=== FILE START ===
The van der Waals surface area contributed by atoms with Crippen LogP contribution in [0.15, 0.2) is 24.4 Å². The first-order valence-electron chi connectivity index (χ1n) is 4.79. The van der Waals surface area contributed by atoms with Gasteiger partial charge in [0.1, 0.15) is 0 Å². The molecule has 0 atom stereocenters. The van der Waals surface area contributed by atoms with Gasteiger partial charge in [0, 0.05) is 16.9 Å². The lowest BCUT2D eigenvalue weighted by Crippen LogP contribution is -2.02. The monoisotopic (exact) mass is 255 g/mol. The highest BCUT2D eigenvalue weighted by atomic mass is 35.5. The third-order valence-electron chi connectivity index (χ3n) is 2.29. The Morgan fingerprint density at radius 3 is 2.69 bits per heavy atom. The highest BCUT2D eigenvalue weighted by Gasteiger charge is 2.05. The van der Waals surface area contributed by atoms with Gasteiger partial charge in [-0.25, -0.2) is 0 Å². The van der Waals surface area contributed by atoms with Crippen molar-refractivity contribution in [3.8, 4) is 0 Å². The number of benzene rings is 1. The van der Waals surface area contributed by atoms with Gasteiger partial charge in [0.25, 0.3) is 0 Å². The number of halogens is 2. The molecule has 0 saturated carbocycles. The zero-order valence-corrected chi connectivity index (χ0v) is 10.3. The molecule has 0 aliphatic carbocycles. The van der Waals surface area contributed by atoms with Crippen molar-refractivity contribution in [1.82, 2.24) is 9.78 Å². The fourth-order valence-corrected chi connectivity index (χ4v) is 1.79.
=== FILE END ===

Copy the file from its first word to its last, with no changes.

The van der Waals surface area contributed by atoms with Crippen LogP contribution in [0.15, 0.2) is 24.4 Å². The first-order valence-electron chi connectivity index (χ1n) is 4.79. The van der Waals surface area contributed by atoms with Gasteiger partial charge in [0.1, 0.15) is 0 Å². The molecule has 0 atom stereocenters. The van der Waals surface area contributed by atoms with Gasteiger partial charge in [0, 0.05) is 16.9 Å². The lowest BCUT2D eigenvalue weighted by Crippen LogP contribution is -2.02. The monoisotopic (exact) mass is 255 g/mol. The highest BCUT2D eigenvalue weighted by atomic mass is 35.5. The third-order valence-electron chi connectivity index (χ3n) is 2.29. The Morgan fingerprint density at radius 3 is 2.69 bits per heavy atom. The highest BCUT2D eigenvalue weighted by Gasteiger charge is 2.05. The van der Waals surface area contributed by atoms with Gasteiger partial charge in [-0.25, -0.2) is 0 Å². The van der Waals surface area contributed by atoms with Crippen molar-refractivity contribution in [3.8, 4) is 0 Å². The number of benzene rings is 1. The van der Waals surface area contributed by atoms with Gasteiger partial charge in [0.25, 0.3) is 0 Å². The number of halogens is 2. The molecule has 0 saturated carbocycles. The zero-order valence-corrected chi connectivity index (χ0v) is 10.3. The molecule has 0 aliphatic carbocycles. The van der Waals surface area contributed by atoms with Crippen molar-refractivity contribution in [1.82, 2.24) is 9.78 Å². The fourth-order valence-corrected chi connectivity index (χ4v) is 1.79.